20 May ~ This season in Scotland has been dominated by negative headlines on a range of issues so it's to be expected that everyone will be glad to see the end of it – but Motherwell fans are different. With a lack of fanfare that is to be expected for a small SPL club in the Old Firm-obsessed media, 'Well have had an exceptionally fruitful season, competing admirably in four tournaments. The season started in mid-July with trips to Scandinavia for Europa League qualifiers and ends fully ten months later at Hampden in the Cup final. By financial necessity, the squad is among the smallest of any top-flight team and their age is skewed towards those that will have no memory of our last Scottish Cup win in 1991.
Manager Stuart McCall arrived unheralded at the turn of the year and inherited a team, and club in general, that was laid low by the farcical exit of Craig Brown to Aberdeen. The slump that had seen us slide down the table when no manger was in place was arrested as we entered the Cup, sweeping on-form Dundee aside 4-0 in front of Sky cameras hoping for an "upset". The demolitions of Dundee Utd and St Johnstone in the later rounds showed that McCall has got the team to perform for the crucial games and that he is prepared to play bold, attacking football, unlike many of his predecessors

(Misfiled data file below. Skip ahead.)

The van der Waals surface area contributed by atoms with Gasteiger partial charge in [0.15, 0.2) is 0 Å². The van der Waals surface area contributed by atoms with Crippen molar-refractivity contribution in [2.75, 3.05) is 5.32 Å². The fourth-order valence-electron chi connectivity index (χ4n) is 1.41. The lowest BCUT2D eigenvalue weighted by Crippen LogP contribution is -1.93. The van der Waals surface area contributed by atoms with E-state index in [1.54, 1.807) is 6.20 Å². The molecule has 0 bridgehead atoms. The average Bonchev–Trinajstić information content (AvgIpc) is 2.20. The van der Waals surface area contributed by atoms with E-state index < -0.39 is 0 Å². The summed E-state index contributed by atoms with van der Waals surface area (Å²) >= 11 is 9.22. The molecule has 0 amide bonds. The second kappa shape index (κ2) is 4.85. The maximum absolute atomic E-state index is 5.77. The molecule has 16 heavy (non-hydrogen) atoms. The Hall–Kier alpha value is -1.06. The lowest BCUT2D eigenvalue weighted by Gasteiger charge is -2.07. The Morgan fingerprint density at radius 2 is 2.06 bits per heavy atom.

Echoes of 1991 are everywhere during the build up to the final itself. The photos showing that victorious team from the epic 4-3 victory over Dundee Utd are in heavy rotation – but these will always be poignant for 'Well fans, as there are two players who won't be there on Saturday with their old team-mates. Davie Cooper, who died in 1995, was the veteran in the team, the winners' medal reward for the Indian summer he enjoyed at Fir Park, and the open-top bus tour was a unique experience denied to him as a Rangers player. Phil O'Donnell, who collapsed and died during a league match in 2007, was 19 when we won the Cup, scoring his first senior goal in the process and showing every sign of going on to be a top player. Both these players are iconic for Motherwell fans and will no doubt be remembered again on Saturday.
The current squad well understand the significance of the 1991 team to the supporters but if they are to emulate them, they have to do something that happens all too rarely – defeat one of the Old Firm in a Cup final. Motherwell, at their best when playing high-tempo attacking football, will struggle to live with Celtic if they allow them to dictate. There is a lingering question over Celtic's temperament in the biggest games under Neil Lennon, although this is often exaggerated, so they need to deal with being overwhelming favourites and the prospect of another barren season should they lose. This young Motherwell team have everything they need to cause Celtic discomfort and if they can play to their full potential, they might just give Scottish football something to smile about. David Innes